As a result—what’s changed? A lot. For one, confidence. Hey, I can actually write a decent story. Hey, my view of publishing is shared by some others. Secondly, contacts. You know these people, you can ask them questions. Thirdly—people, editors, agents, take notice. A Writers of the Future win makes a huge difference in the type of responses you get from publishers.
Your books are published traditionally and also self published? What are the pros and cons of each style of publishing for you?
My aim is to continue to do both. The benefits of being traditionally-published are widely underrated by self-publishing proponents. In short, traditional publishers have readers, a ready-made audience. Unless you’re extremely lucky, and you write paranormal romance, you’ll find it really hard to get anywhere near that sort of audience for an unknown writer. You need to be published in traditional venues to acquire the audience.
The advantage of self-publishing is that you can keep your published material in print, available for people to read when they search for your name, and not buried four menus deep in the archives of a magazine site. Or, heaven forbid, under a stack of fifty books in the TBR pile.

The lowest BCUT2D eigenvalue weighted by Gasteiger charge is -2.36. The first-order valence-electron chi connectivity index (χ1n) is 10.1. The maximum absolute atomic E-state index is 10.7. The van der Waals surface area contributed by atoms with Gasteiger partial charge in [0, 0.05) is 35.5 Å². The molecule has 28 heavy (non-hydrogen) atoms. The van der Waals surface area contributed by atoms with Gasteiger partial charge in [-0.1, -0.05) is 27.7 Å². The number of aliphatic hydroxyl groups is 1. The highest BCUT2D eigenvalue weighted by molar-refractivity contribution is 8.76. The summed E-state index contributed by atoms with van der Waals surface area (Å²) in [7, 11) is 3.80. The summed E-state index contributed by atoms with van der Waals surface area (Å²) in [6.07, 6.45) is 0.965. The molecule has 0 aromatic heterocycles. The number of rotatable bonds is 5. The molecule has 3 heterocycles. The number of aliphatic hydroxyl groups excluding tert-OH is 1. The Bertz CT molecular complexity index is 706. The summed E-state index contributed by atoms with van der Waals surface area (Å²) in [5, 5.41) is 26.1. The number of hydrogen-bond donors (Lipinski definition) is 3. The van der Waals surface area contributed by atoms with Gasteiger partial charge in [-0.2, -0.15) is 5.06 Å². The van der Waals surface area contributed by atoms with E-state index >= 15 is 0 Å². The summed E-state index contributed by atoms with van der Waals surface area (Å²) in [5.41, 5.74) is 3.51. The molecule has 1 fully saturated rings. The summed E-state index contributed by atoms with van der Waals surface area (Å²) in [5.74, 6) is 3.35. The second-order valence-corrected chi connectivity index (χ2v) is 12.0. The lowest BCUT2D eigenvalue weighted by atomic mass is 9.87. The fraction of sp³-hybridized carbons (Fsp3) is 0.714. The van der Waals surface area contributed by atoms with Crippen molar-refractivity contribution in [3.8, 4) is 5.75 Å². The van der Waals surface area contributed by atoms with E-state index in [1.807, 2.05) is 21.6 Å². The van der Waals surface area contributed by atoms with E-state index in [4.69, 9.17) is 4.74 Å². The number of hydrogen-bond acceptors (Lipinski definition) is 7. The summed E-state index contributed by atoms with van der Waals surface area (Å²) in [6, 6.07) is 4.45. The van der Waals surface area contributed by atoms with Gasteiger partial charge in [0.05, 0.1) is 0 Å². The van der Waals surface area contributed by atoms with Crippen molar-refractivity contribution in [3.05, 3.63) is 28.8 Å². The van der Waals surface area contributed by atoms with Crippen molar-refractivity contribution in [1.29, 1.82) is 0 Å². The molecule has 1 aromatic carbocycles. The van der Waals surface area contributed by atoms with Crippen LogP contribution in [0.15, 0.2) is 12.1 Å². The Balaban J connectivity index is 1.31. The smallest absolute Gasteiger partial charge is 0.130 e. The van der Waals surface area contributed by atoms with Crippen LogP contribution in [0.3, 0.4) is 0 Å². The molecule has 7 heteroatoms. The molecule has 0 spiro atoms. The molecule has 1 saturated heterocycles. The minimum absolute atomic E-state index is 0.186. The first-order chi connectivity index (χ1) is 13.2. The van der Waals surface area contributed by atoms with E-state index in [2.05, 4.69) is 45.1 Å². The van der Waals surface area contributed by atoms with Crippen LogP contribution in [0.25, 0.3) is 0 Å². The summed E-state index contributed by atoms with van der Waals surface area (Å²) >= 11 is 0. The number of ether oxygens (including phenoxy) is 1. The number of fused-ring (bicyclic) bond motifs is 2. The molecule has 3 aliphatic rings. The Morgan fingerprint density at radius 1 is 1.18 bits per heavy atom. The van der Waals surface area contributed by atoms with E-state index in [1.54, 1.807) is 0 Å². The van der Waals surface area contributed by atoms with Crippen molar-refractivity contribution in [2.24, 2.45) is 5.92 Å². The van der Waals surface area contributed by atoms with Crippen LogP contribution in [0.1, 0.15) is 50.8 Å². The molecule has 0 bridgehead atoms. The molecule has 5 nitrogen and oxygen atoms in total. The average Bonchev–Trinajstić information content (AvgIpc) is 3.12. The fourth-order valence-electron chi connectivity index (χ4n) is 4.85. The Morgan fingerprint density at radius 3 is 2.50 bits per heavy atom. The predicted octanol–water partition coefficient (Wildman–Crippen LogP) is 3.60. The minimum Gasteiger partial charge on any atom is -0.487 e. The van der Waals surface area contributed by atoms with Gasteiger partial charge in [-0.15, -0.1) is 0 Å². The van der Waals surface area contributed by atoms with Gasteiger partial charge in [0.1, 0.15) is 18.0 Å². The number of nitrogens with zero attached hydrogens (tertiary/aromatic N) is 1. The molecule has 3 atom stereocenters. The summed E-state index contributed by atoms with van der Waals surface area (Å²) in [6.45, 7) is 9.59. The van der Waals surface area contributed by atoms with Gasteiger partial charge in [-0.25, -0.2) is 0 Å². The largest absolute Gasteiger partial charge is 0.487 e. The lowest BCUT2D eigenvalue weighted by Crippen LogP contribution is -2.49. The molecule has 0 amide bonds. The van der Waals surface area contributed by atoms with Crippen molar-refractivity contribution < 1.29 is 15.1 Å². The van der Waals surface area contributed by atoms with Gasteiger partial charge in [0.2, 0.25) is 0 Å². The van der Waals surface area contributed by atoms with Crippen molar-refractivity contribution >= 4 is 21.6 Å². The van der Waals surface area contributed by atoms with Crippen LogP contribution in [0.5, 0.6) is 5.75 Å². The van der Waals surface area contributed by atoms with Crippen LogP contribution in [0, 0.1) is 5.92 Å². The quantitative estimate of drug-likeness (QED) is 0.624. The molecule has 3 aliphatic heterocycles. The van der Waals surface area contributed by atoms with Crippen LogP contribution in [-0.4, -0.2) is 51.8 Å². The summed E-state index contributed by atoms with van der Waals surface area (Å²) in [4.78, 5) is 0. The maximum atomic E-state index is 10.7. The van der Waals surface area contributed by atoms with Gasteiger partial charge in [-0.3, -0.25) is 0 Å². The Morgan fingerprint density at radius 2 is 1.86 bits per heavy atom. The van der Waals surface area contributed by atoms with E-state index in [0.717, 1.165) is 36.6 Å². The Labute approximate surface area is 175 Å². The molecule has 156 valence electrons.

Most of my shorter ebooks are pre-published stories.
I also have two self-published novels. Because it takes such a long time to go from query, to full manuscript request, to publication offer, by the time said publication offer fell through, I was no longer writing that type of fiction and did not want to continue marketing those novels to traditional press. When I sell a novel to traditional press, it will be either hard SF or space opera. My SF for kids and my planetary romance novels were a huge lot of fun to write, and great stories, but they’re no longer representative for what I most want to sell.
Most of all, I treat my Smashwords account as a repository for virtual business cards. Because I have samples up of all genres I’ve written, I give away a lot of fiction
Tell us about “Must Use Bigger Elephants”.